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R. H. Kardon, R. A. Longmuir, A. G. Lee, S. Anderson; Smaller Optic Disc Area Correlates With Greater Permanent Damage Following Non-Arteritic Anterior Ischemic Optic Neuropathy (NAION). Invest. Ophthalmol. Vis. Sci. 2010;51(13):653.
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The tern "disc at risk" refers to the greater prevalence of small cup size in the fellow eye of patients with NAION. A smaller nerve head compartment in ischemic disc edema may also predispose to greater permanent damage in NAION. To investigate this hypothesis, the optic disc area was correlated with static perimetry and retinal nerve fiber layer thickness (RNFL) measured at least 6 months after the acute event.
18 eyes with NAION > 6 months duration and 75 normal eyes were tested by static automated perimetry (Humphrey 24-2 SITA) and optical coherence tomography (OCT3). The optic disc area was quantified using the OCT fast disc scan. The seed points of each of the radial B scans that designate the disc border where Bruch’s membrane ends were manually placed by the authors. The OCT derived disc area was correlated with the mean deviation (MD) of the visual field and the average RNFL thickness.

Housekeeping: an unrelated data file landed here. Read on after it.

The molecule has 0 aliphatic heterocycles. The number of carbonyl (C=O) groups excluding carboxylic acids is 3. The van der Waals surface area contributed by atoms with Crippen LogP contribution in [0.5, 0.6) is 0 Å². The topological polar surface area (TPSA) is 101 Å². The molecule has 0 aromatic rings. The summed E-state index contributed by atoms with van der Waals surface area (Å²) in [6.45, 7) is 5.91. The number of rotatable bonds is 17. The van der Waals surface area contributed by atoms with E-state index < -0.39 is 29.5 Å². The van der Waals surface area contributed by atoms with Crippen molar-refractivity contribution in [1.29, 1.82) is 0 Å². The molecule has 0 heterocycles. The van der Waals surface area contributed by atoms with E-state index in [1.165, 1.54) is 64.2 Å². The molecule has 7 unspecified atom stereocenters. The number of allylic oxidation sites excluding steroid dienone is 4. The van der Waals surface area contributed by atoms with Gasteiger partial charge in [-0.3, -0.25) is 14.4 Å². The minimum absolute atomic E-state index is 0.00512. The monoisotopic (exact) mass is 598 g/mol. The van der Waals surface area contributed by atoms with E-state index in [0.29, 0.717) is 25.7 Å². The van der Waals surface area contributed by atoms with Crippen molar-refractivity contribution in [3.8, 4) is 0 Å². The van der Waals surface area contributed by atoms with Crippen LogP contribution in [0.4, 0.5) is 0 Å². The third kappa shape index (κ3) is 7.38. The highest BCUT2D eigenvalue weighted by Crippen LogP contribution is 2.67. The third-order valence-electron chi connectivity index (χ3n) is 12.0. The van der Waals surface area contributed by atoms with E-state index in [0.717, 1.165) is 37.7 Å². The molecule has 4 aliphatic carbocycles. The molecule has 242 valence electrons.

Disc area was significantly smaller in eyes with AION compared to normal eyes (p<0.001, Rank Sum Test). In eyes with NAION, a highly significant negative correlation was found between disc area and RNFL thickness (r=.619, p<0.006, Pearson correlation) and between MD and RNFL thickness (r=.628, p<0.005). This correlation could not be accounted for by the association between disc size, MD, and RNFL in normal eyes or in optic nerve hypoplasia (n=28).
Eyes with NAION have a smaller optic disc area, explaining smaller cup size in the disc at risk. A smaller disc area also was associated with more permanent damage resulting from NAION as measured by either degree of perimetric threshold loss or RNFL (axon) loss. Patients with NAION and small disc area have a worse prognosis, which may relate to the adverse effect of a small compartment in ischemic optic disc edema.
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